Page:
Startup Camp 2012’s cloning debate will hopefully be the last time we hear about this subject for a while…
The attendee list at the weekend’s Startup Camp 2012 read like a who’s who in Europe’s Startup scene. From big-shot investors to hungry startups, this was the place to network in the Berlin business scene… for this weekend at least.
Topics ranged from lean startups to social commerce, scalability to crowd funding and cloud computing, but with wearying inevitability, one of the biggest topics of the weekend remained Germany’s reputation for copycatting digital ventures, and its trio of poster boys, the Samwer brothers.
Don’t mention the “c” word, or the Samwers
But should we waste any more brain calories or breath on this subject? Is it even a relevant question any more? Do the Samwers deserve their reputation as the pantomime villains in our startup utopia?
David Khalil, founder of eDarling and part of the Rocket Internet stable thinks not: “It’s difficult and challenging working with Rocket, but they are simply the best entrepreneurs that I have ever met.”
Being best is your protection, but #2 is fine too
Ex-Rocket founding CEO Christian Weiss and now co-founder of splinter incubator Project A is also surprisingly defensive of his old alma mater: “The Samwers are top because they are incredibly good at what they do. Being the best is your protection against being beaten by clones.
“But there’s also no point being discouraged by the size of companies such as Rocket – you can be really strong second or third….” A viewpoint that seems to be the official Project A line.
“Passion is key, even passion for cloning”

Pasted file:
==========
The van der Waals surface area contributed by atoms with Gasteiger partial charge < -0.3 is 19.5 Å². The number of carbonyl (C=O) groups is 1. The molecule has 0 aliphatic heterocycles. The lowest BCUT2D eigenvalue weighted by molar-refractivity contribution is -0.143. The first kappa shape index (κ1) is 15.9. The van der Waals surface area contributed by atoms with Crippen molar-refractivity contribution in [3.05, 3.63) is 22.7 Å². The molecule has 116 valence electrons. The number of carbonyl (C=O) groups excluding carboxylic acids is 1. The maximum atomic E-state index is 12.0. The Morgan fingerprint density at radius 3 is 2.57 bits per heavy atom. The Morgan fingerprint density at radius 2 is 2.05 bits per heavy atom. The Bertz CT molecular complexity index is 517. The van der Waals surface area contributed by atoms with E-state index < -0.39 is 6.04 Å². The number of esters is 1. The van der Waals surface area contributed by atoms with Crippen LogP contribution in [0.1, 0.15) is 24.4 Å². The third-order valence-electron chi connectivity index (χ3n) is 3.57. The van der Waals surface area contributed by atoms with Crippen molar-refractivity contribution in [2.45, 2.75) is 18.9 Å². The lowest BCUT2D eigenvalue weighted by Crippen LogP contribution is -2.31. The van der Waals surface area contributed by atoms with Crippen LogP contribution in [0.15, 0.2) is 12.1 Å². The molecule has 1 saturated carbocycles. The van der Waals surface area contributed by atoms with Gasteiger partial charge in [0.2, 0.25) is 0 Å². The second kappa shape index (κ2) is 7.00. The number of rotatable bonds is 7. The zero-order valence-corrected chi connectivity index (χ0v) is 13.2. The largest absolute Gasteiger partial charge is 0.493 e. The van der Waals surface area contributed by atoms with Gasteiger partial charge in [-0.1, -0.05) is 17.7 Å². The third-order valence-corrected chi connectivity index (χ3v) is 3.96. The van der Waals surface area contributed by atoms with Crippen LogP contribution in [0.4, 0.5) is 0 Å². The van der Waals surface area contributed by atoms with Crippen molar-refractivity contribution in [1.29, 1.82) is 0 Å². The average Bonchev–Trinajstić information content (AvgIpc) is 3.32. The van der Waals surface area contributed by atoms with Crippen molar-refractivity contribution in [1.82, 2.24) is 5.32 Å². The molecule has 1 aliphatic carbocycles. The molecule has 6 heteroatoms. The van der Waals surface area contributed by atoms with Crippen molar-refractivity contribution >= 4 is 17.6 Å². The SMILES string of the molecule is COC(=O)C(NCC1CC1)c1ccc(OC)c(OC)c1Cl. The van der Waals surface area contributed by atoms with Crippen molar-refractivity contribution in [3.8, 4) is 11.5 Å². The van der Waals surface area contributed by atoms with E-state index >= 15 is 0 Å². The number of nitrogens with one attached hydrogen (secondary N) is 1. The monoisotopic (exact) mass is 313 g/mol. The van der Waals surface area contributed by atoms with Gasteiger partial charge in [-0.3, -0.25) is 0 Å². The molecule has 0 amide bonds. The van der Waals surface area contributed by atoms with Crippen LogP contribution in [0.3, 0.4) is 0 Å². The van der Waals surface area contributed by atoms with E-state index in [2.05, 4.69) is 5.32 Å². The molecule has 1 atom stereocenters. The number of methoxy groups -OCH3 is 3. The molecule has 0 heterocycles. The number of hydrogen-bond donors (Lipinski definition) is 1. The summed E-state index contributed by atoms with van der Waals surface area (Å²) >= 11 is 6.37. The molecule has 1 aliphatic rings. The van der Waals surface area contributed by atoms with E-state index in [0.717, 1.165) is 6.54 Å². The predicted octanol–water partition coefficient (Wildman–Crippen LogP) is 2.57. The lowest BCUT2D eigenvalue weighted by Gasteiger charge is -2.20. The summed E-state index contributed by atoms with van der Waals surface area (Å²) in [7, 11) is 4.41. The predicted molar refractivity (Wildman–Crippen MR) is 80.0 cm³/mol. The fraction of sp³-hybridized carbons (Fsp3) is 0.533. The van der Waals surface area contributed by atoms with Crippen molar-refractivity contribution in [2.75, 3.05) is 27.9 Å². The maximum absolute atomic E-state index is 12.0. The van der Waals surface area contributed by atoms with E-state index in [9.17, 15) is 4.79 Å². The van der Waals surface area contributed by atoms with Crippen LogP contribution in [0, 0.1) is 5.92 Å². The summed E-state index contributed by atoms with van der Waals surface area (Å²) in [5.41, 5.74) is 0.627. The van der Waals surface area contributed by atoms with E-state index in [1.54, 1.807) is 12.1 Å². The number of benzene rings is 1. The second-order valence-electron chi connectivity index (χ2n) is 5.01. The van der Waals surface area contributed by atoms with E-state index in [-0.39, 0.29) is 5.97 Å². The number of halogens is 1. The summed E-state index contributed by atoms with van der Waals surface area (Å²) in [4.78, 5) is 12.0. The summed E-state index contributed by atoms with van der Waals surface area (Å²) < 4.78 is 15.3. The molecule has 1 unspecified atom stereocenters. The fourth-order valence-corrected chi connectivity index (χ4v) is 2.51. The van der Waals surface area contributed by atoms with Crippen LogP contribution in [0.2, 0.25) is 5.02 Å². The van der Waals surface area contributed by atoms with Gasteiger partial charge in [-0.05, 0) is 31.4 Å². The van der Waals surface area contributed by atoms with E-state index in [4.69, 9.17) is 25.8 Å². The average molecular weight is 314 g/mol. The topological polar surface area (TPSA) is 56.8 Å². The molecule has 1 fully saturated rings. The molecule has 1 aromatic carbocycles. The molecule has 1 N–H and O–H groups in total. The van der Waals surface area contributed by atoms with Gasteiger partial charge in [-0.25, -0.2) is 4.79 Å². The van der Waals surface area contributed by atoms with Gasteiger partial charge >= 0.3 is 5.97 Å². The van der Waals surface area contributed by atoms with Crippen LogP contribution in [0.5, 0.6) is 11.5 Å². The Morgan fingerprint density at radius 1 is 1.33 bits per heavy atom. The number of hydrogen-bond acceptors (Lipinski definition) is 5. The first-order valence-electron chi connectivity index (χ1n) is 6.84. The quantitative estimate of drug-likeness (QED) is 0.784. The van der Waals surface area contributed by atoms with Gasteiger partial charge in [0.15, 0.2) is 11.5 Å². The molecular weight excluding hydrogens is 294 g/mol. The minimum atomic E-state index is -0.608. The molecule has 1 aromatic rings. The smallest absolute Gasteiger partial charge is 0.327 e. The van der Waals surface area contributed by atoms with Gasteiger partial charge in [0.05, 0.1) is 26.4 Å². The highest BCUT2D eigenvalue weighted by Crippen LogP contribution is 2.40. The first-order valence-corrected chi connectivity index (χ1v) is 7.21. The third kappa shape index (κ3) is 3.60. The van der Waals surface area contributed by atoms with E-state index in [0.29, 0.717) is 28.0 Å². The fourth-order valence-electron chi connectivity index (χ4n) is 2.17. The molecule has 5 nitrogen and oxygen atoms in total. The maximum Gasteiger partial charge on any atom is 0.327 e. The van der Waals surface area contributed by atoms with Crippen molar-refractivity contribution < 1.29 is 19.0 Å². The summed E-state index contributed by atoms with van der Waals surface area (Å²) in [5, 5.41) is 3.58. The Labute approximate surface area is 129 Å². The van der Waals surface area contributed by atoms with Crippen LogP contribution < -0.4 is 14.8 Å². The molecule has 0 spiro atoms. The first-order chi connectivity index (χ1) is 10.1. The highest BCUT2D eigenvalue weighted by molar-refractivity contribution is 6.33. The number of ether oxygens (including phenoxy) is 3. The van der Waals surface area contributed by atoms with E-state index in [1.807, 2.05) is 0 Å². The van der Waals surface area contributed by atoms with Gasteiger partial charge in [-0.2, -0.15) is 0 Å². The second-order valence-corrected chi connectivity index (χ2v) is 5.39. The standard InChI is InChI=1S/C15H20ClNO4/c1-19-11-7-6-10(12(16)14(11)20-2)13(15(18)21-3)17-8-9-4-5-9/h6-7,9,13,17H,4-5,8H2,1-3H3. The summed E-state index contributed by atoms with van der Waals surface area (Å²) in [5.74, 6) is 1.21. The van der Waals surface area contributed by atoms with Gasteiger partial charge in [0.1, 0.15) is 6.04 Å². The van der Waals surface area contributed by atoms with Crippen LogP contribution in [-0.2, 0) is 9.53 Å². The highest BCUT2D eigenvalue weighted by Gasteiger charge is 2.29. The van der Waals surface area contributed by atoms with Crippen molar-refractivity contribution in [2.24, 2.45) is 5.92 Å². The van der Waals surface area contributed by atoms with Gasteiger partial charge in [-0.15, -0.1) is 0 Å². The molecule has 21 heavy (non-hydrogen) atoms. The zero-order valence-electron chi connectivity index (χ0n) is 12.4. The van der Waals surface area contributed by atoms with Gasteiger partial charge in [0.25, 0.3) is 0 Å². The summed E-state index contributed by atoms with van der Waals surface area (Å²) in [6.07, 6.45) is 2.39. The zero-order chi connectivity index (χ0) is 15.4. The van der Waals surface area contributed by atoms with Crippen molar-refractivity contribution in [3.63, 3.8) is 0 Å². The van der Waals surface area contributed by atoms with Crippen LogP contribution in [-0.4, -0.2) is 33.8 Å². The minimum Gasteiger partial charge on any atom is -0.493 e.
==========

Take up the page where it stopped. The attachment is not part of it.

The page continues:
The subject earned its own round-table debate at SCB12, even if most of the panel were debating that the subject is dead – Paul Jozefak, Liquid Labs’ MD and no stranger to controversial soundbites expressed his weariness of the subject: “I’m sick and tired of this discussion. High-street stores copy high-end fashion. It’s just business. Passion about execution is the key factor – if entrepreneurs are passionate, whether that be for a new launch or for deployment of a copycat, it’s that passion for deployment that counts.”
Keep on rockin’ in the free world
Stefan Tirtey, an active European VC and investor in Soundcloud said that while he always looks for innovation in investments, ideas are only the beginning – entrepreneurs need to trailblaze when it comes to deployment: “With Zalando, the talent came in executing fast to enjoy economies of scale, so there’s a different risk.
“It’s ironic that the free-market US is accusing socialist Germany of copycatting. If US founders are not prepared to rollout in Europe then fine, we’ll do our own versions.”
Trail-blazing in the afterglow
There’s no denying that cloning may have brought Germany into the global limelight for all the wrong reasons and stirred emotions more than any other topic. It has also undoubtedly raised the profile German digital scene, and created an investment environment – from incubators and super-angels, to crowdfunding and accelerators – that has facilitated the risk-takers and trail-blazers to shine in the prosperous afterglow.
As Jozefak so aptly states: “Investment is back to the party-boat approach, where everyone will jump on board.”
Image credit: flickr user Su-chan